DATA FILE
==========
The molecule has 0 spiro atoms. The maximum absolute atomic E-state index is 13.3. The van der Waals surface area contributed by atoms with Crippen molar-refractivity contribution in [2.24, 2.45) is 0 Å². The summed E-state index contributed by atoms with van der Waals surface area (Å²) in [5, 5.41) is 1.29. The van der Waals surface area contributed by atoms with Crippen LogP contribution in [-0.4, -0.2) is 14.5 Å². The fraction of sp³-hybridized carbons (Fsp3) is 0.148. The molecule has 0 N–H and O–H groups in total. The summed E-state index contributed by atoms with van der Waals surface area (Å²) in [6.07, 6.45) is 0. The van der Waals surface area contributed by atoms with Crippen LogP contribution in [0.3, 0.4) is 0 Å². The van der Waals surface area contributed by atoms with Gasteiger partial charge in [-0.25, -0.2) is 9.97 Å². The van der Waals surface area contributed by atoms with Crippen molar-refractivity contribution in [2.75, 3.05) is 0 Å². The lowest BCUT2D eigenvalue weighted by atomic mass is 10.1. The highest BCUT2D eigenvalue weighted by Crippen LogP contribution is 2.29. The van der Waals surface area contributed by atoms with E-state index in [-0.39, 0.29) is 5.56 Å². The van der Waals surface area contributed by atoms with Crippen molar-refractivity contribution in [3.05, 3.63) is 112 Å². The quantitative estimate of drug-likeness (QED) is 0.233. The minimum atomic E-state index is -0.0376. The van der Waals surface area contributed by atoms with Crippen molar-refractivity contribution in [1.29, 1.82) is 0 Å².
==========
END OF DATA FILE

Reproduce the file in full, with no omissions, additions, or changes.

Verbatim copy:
The molecule has 0 spiro atoms. The maximum absolute atomic E-state index is 13.3. The van der Waals surface area contributed by atoms with Crippen molar-refractivity contribution in [2.24, 2.45) is 0 Å². The summed E-state index contributed by atoms with van der Waals surface area (Å²) in [5, 5.41) is 1.29. The van der Waals surface area contributed by atoms with Crippen LogP contribution in [-0.4, -0.2) is 14.5 Å². The fraction of sp³-hybridized carbons (Fsp3) is 0.148. The molecule has 0 N–H and O–H groups in total. The summed E-state index contributed by atoms with van der Waals surface area (Å²) in [6.07, 6.45) is 0. The van der Waals surface area contributed by atoms with Crippen LogP contribution in [0.3, 0.4) is 0 Å². The van der Waals surface area contributed by atoms with Gasteiger partial charge in [-0.25, -0.2) is 9.97 Å². The van der Waals surface area contributed by atoms with Crippen molar-refractivity contribution in [2.75, 3.05) is 0 Å². The lowest BCUT2D eigenvalue weighted by atomic mass is 10.1. The highest BCUT2D eigenvalue weighted by Crippen LogP contribution is 2.29. The van der Waals surface area contributed by atoms with E-state index in [-0.39, 0.29) is 5.56 Å². The van der Waals surface area contributed by atoms with Crippen molar-refractivity contribution in [3.05, 3.63) is 112 Å². The quantitative estimate of drug-likeness (QED) is 0.233. The minimum atomic E-state index is -0.0376. The van der Waals surface area contributed by atoms with Crippen molar-refractivity contribution in [1.29, 1.82) is 0 Å².